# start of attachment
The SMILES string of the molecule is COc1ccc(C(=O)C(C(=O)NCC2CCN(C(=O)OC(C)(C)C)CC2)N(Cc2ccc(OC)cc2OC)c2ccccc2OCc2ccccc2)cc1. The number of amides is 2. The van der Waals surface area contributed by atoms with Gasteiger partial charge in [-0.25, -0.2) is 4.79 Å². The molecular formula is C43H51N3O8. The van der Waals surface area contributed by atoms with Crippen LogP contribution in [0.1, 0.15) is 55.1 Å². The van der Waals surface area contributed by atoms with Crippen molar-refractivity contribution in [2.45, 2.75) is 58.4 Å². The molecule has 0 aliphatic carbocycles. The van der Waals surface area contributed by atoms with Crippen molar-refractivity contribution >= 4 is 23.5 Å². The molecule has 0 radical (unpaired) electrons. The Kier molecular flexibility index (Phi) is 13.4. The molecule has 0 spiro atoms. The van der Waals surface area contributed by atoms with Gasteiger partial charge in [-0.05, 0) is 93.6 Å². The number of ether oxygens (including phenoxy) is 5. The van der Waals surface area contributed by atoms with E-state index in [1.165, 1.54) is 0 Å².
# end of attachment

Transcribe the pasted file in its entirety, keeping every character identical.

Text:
The SMILES string of the molecule is COc1ccc(C(=O)C(C(=O)NCC2CCN(C(=O)OC(C)(C)C)CC2)N(Cc2ccc(OC)cc2OC)c2ccccc2OCc2ccccc2)cc1. The number of amides is 2. The van der Waals surface area contributed by atoms with Gasteiger partial charge in [-0.25, -0.2) is 4.79 Å². The molecular formula is C43H51N3O8. The van der Waals surface area contributed by atoms with Crippen LogP contribution in [0.1, 0.15) is 55.1 Å². The van der Waals surface area contributed by atoms with Crippen molar-refractivity contribution in [2.45, 2.75) is 58.4 Å². The molecule has 0 aliphatic carbocycles. The van der Waals surface area contributed by atoms with Crippen molar-refractivity contribution >= 4 is 23.5 Å². The molecule has 0 radical (unpaired) electrons. The Kier molecular flexibility index (Phi) is 13.4. The molecule has 0 spiro atoms. The van der Waals surface area contributed by atoms with Gasteiger partial charge in [-0.05, 0) is 93.6 Å². The number of ether oxygens (including phenoxy) is 5. The van der Waals surface area contributed by atoms with E-state index in [1.165, 1.54) is 0 Å².